Probiotics play a key role in helping your gut stay as healthy as it possibly can. The digestive tract is at the forefront of keeping your body functioning properly. In fact, digestive tract health affects nearly every other process that occurs within the body. Remarkably, the food you eat and how your body digests it can even affect cognitive function as well as mood. That’s where probiotics come into play. Probiotics focus on gut health, specifically on improving digestion so that the food you eat is broken down in a proper and effective way that allows for the nutrients to absorb and work appropriately.

How Do Probiotics Work?

Probiotics are healthy, beneficial bacteria that are, in fact, live organisms. Typically of the Bifidobacterium or Lactobacillus groups and their various species, the live organisms help to balance the good and bad bacteria that live within the gut. It may surprise you as to just how easy it is for good and bad bacteria to become unbalanced in the body. Bad bacteria can outweigh good bacteria due to illness, having an unbalanced diet, or because of antibiotic treatment. It's unfortunately relatively easy for bad bacteria to take over. That's why probiotics are so important.

Dog Probiotics Vs. Human Probiotics

There are some pet supply companies that manufacture probiotics that are specifically formulated for dogs. With that said, many human probiotics are entirely safe for dog consumption. The dose, however, will vary. Additionally, many probiotics for humans come in a swallowable pill form. If you've ever had to give your dog a pill then you know what a challenge it can be. For this reason, many pet owners may choose to purchase chewable probiotic supplements for Fido. As always, we recommend consulting with your vet in regards to the appropriate dose for your dog's individual needs.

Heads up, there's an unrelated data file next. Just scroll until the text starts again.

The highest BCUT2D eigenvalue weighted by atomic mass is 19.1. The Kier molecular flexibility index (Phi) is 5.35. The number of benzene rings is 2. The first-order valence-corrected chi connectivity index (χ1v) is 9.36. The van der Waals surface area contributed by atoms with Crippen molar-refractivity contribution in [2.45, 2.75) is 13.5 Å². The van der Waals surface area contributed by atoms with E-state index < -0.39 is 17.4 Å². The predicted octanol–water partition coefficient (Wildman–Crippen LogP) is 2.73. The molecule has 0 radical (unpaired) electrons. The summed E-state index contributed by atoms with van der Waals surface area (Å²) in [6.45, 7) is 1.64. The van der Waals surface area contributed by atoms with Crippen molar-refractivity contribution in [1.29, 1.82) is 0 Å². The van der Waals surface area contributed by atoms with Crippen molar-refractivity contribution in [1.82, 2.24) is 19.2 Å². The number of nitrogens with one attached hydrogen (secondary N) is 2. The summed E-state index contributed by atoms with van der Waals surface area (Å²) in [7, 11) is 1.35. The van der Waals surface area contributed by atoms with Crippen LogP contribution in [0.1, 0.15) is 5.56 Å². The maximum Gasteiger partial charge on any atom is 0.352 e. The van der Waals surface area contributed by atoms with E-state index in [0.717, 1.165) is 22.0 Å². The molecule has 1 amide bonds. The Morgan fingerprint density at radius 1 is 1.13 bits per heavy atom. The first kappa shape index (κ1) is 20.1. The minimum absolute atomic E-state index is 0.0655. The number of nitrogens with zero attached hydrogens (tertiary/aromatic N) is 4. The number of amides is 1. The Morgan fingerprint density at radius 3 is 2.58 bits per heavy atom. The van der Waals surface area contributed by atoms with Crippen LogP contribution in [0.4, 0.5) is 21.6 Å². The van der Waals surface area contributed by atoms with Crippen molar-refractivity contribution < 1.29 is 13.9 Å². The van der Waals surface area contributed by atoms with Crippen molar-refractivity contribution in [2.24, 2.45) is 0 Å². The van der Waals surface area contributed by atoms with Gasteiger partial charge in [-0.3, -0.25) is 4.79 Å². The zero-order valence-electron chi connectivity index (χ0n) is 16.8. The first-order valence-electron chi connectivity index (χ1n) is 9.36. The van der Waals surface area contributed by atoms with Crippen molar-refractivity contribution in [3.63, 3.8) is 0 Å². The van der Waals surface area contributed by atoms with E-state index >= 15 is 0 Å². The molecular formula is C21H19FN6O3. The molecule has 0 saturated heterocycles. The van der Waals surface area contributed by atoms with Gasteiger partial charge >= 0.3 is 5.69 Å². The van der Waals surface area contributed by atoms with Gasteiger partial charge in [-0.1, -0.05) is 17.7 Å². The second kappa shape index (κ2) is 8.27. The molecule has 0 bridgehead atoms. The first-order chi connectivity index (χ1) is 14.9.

Probiotics Benefits for Dogs

Just like their benefits for humans, dog probiotics can provide Fido with a slew of health advantages. Take a look at all of the ways probiotics can help your four-legged friend.

Additionally, your dog doesn't have to be facing any current ailments in order to benefit from probiotics. In fact, just about any dog can benefit from a probiotic supplement. Furthermore, studies are finding that probiotics may also help for aging dogs by supporting the immune system and helping to prevent illnesses from developing.

benefits of Probiotics for dogs

Does My Dog Need Probiotics?

Most dogs don't necessarily "need" a probiotic supplement. However, as we previously mentioned, just about every dog can benefit from probiotics. If your dog is currently facing a present ailment, your veterinarian may recommend a higher dosage. (This is why we always recommend consulting with your vet!) Additionally, we want to mention that if the bad bacteria in your dog's gut is greater than the amount of good bacteria, it is imperative to understand why. Simply adding probiotics will not entirely correct the underlying problem. Again, talk to your vet regarding why your dog's bacteria may be unbalanced and work to correct the problem from the inside, out.

Furthermore, if your dog has any of the following illnesses, it is very likely that they do in fact need a probiotic supplement implemented into their life:

  • Allergies to food or the environment